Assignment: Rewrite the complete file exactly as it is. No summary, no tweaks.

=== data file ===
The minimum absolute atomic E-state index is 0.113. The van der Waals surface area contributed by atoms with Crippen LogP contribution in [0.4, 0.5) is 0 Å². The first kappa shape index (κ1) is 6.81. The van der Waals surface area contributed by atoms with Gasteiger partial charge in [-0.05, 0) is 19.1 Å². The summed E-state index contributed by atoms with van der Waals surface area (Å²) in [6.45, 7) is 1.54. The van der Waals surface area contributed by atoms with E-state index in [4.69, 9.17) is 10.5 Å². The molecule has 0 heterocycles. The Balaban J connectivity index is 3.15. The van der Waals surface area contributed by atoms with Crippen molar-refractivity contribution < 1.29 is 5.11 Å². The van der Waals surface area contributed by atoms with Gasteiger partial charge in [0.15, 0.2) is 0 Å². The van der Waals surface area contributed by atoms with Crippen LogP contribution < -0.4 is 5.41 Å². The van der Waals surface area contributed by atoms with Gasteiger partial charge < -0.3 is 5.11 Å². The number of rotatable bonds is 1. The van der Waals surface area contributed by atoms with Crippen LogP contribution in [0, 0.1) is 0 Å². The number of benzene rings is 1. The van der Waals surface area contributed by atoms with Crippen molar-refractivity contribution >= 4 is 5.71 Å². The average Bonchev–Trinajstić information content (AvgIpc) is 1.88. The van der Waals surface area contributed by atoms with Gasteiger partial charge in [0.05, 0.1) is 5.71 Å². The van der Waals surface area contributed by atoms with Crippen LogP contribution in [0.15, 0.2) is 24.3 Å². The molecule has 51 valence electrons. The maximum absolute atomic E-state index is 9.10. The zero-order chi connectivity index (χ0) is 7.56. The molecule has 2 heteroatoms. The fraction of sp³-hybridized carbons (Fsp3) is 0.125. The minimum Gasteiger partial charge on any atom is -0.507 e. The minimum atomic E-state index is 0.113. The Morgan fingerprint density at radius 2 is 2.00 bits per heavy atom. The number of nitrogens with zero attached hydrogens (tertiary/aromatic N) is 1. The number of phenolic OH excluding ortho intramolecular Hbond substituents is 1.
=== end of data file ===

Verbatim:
The minimum absolute atomic E-state index is 0.113. The van der Waals surface area contributed by atoms with Crippen LogP contribution in [0.4, 0.5) is 0 Å². The first kappa shape index (κ1) is 6.81. The van der Waals surface area contributed by atoms with Gasteiger partial charge in [-0.05, 0) is 19.1 Å². The summed E-state index contributed by atoms with van der Waals surface area (Å²) in [6.45, 7) is 1.54. The van der Waals surface area contributed by atoms with E-state index in [4.69, 9.17) is 10.5 Å². The molecule has 0 heterocycles. The Balaban J connectivity index is 3.15. The van der Waals surface area contributed by atoms with Crippen molar-refractivity contribution < 1.29 is 5.11 Å². The van der Waals surface area contributed by atoms with Gasteiger partial charge in [0.15, 0.2) is 0 Å². The van der Waals surface area contributed by atoms with Crippen LogP contribution < -0.4 is 5.41 Å². The van der Waals surface area contributed by atoms with Gasteiger partial charge < -0.3 is 5.11 Å². The number of rotatable bonds is 1. The van der Waals surface area contributed by atoms with Crippen LogP contribution in [0, 0.1) is 0 Å². The number of benzene rings is 1. The van der Waals surface area contributed by atoms with Crippen molar-refractivity contribution >= 4 is 5.71 Å². The average Bonchev–Trinajstić information content (AvgIpc) is 1.88. The van der Waals surface area contributed by atoms with Gasteiger partial charge in [0.05, 0.1) is 5.71 Å². The van der Waals surface area contributed by atoms with Crippen LogP contribution in [0.15, 0.2) is 24.3 Å². The molecule has 51 valence electrons. The maximum absolute atomic E-state index is 9.10. The zero-order chi connectivity index (χ0) is 7.56. The molecule has 2 heteroatoms. The fraction of sp³-hybridized carbons (Fsp3) is 0.125. The minimum Gasteiger partial charge on any atom is -0.507 e. The minimum atomic E-state index is 0.113. The Morgan fingerprint density at radius 2 is 2.00 bits per heavy atom. The number of nitrogens with zero attached hydrogens (tertiary/aromatic N) is 1. The number of phenolic OH excluding ortho intramolecular Hbond substituents is 1.